Pathophysiology It has long been assumed that the symptoms of the climacteric period are solely related to low serum levels of estradiol. However, more recent studies challenge this hypothesis and in some instances implicate other reproductive hormones. Randolph and colleagues [19] reported that higher serum levels of FSH and lower estrogen levels were both associated with hot flashes in univariate analyses. However, only FSH was independently predictive in multivariate analyses that included both variables. A greater risk of depression has been reported in perimenopausal women with higher serum levels of testosterone as well as fluctuations in estrogen and FSH [20– 22]. Sleep disturbances were greatest on those days with higher urinary levels of FSH and progesterone metabolites in menstruating perimenopausal women [23]. Thus, there may be several different patterns of reproductive hormonal hormones that may predispose to climacteric symptoms.

Migraine during the menopausal transition There has only been one past study to date to ascertain the effect of the menopausal transition on the prevalence of migraine headache. Wang and colleagues [24] conducted a

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cross-sectional study of 1,436 Chinese women to determine if the prevalence of migraine differs during the various climacteric time periods. Migraine was least prevalent in individuals after a spontaneous menopause (OR = 0.6 [0.4, 0.9; 95 % CI]) when compared to those in the early and late menopausal transition for the population as a whole. Migraine was significantly more common in the hysterectomy/oophorectomy group (hysterectomy alone [n = 63], hysterectomy ? unilateral oophorectomy [=22] or hysterectomy ? bilateral oophorectomy [n = 19]) as compared to those with a spontaneous menopause occurring in 27 and 7 %, respectively (p \ 0.001). There was an increase in the proportion of individuals with migraine during the late menopausal transition as compared to the premenopause and early menopausal transition only in those with PMS (31 vs. 21–22 %).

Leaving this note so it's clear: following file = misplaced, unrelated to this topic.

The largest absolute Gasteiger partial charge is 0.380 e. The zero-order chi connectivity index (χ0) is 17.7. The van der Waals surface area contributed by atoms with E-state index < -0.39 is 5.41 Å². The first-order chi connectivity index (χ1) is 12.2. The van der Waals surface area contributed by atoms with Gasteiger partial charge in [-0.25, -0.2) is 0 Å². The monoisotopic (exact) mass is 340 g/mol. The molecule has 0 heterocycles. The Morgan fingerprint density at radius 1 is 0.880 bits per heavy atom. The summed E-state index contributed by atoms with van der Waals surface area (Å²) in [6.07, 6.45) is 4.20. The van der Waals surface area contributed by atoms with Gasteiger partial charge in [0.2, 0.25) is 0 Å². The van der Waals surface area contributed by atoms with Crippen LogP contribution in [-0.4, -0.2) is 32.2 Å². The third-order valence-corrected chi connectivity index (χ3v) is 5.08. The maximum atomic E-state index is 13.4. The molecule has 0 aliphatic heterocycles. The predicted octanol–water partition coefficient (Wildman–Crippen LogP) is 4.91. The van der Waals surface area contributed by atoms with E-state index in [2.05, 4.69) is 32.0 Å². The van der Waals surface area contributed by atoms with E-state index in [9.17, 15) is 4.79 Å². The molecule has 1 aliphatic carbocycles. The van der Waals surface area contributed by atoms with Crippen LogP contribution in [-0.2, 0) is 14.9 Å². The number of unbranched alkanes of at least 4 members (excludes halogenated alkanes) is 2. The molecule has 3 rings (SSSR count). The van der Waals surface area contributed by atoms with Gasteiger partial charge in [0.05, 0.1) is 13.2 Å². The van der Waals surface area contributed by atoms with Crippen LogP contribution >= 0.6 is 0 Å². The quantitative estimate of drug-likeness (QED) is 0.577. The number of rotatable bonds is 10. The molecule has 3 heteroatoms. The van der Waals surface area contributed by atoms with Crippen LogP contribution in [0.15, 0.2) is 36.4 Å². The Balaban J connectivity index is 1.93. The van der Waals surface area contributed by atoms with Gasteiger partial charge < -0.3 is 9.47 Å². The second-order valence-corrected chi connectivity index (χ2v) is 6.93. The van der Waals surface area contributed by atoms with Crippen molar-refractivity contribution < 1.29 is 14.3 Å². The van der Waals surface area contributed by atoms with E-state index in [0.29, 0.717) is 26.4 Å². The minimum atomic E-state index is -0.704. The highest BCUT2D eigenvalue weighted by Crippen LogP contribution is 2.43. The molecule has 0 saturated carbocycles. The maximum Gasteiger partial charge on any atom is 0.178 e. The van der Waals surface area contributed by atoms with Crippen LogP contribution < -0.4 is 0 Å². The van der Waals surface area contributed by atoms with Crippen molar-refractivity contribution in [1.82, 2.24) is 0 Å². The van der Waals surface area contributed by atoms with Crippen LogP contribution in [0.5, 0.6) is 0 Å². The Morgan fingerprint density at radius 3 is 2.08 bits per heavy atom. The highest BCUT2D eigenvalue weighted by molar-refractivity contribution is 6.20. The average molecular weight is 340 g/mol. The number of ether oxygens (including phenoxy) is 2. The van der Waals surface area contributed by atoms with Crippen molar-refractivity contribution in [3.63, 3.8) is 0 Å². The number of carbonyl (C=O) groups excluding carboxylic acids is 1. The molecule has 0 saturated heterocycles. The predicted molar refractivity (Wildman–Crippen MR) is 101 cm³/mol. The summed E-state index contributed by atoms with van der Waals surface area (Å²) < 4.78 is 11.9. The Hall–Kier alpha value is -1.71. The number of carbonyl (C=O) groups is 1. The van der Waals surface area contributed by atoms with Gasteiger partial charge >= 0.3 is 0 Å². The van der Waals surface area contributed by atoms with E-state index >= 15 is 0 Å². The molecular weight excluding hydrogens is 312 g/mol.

Mechanisms The ‘‘estrogen withdrawal’’ hypothesis is the most commonly advanced theory to explain the mechanism through which migraine is triggered by ovarian hormones. This theory is supported by the fact that menstrual migraine occurs in 35–51 % of female migraineurs and can be prevented by perimenstrual administration of estrogen [25– 27]. In the past ‘‘estrogen withdrawal’’ has been considered a transient event that only occurs for several days around menstruation. However, ‘‘estrogen withdrawal’’ may trigger migraine for weeks to months if estrogen deprivation is prolonged as may occur from the amenorrhea that occurs during the late menopausal transition or early postmenopausal time periods. This is supported by the results of the Medical Oophorectomy in Migraine (MOM) study [28] in which headache outcome measures tended to worsen or remain unchanged during a 2-month treatment phase with placebo while they improved in those receiving add-back estrogen therapy. The hormone changes in the menstrual cycle that are encountered during the menopausal transition could theoretically provoke migraine. Greater mid-cycle fluctuations in estrogen as occur during the early menopausal transition may be more likely to trigger mid-cycle attacks of migraine. Past studies [26, 29] had not identified a midcycle pattern of migraine, but a more recent study [30] clearly demonstrated the existence of mid-cycle peak of headache that was related to PMS symptoms. Likewise, the bifid peaks in estrogen that occur with LOOP follicular events might trigger attacks of migraine in susceptible patients. Extremely high or low serum levels of progesterone during the mid-luteal time period as seen during the early and late menopausal transition might be provocative for headache [31].